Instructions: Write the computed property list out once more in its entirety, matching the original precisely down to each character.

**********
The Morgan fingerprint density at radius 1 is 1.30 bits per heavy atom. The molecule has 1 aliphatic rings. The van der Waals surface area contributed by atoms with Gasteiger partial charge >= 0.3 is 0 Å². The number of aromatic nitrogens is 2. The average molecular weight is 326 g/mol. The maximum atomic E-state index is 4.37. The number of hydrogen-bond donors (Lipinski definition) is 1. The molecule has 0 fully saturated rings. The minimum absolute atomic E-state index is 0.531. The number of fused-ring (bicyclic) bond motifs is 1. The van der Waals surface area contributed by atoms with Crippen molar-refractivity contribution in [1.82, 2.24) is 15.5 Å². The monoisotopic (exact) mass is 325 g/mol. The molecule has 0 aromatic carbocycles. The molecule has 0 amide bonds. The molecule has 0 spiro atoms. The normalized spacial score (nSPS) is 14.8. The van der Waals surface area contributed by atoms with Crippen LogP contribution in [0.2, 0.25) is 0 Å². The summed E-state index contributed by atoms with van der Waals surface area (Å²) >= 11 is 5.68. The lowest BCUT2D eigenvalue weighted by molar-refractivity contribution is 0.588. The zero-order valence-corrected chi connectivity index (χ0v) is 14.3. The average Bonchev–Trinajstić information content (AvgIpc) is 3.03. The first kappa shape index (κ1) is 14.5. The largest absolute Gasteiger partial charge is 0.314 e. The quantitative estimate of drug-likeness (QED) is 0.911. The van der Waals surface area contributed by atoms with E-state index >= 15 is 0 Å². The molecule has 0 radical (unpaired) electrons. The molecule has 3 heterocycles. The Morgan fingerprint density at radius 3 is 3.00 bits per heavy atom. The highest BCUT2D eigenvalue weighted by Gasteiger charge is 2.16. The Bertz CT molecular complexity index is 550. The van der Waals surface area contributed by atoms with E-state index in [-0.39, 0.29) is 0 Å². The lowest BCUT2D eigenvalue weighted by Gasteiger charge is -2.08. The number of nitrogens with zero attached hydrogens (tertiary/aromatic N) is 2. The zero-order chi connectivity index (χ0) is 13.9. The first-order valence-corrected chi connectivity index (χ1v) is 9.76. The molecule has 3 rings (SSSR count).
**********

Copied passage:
The Morgan fingerprint density at radius 1 is 1.30 bits per heavy atom. The molecule has 1 aliphatic rings. The van der Waals surface area contributed by atoms with Gasteiger partial charge >= 0.3 is 0 Å². The number of aromatic nitrogens is 2. The average molecular weight is 326 g/mol. The maximum atomic E-state index is 4.37. The number of hydrogen-bond donors (Lipinski definition) is 1. The molecule has 0 fully saturated rings. The minimum absolute atomic E-state index is 0.531. The number of fused-ring (bicyclic) bond motifs is 1. The van der Waals surface area contributed by atoms with Crippen molar-refractivity contribution in [1.82, 2.24) is 15.5 Å². The monoisotopic (exact) mass is 325 g/mol. The molecule has 0 aromatic carbocycles. The molecule has 0 amide bonds. The molecule has 0 spiro atoms. The normalized spacial score (nSPS) is 14.8. The van der Waals surface area contributed by atoms with Crippen LogP contribution in [0.2, 0.25) is 0 Å². The summed E-state index contributed by atoms with van der Waals surface area (Å²) >= 11 is 5.68. The lowest BCUT2D eigenvalue weighted by molar-refractivity contribution is 0.588. The zero-order valence-corrected chi connectivity index (χ0v) is 14.3. The average Bonchev–Trinajstić information content (AvgIpc) is 3.03. The first kappa shape index (κ1) is 14.5. The largest absolute Gasteiger partial charge is 0.314 e. The quantitative estimate of drug-likeness (QED) is 0.911. The van der Waals surface area contributed by atoms with E-state index >= 15 is 0 Å². The molecule has 0 radical (unpaired) electrons. The molecule has 3 heterocycles. The Morgan fingerprint density at radius 3 is 3.00 bits per heavy atom. The highest BCUT2D eigenvalue weighted by Gasteiger charge is 2.16. The Bertz CT molecular complexity index is 550. The van der Waals surface area contributed by atoms with E-state index in [-0.39, 0.29) is 0 Å². The lowest BCUT2D eigenvalue weighted by Gasteiger charge is -2.08. The number of nitrogens with zero attached hydrogens (tertiary/aromatic N) is 2. The zero-order chi connectivity index (χ0) is 13.9. The first-order valence-corrected chi connectivity index (χ1v) is 9.76. The molecule has 3 rings (SSSR count).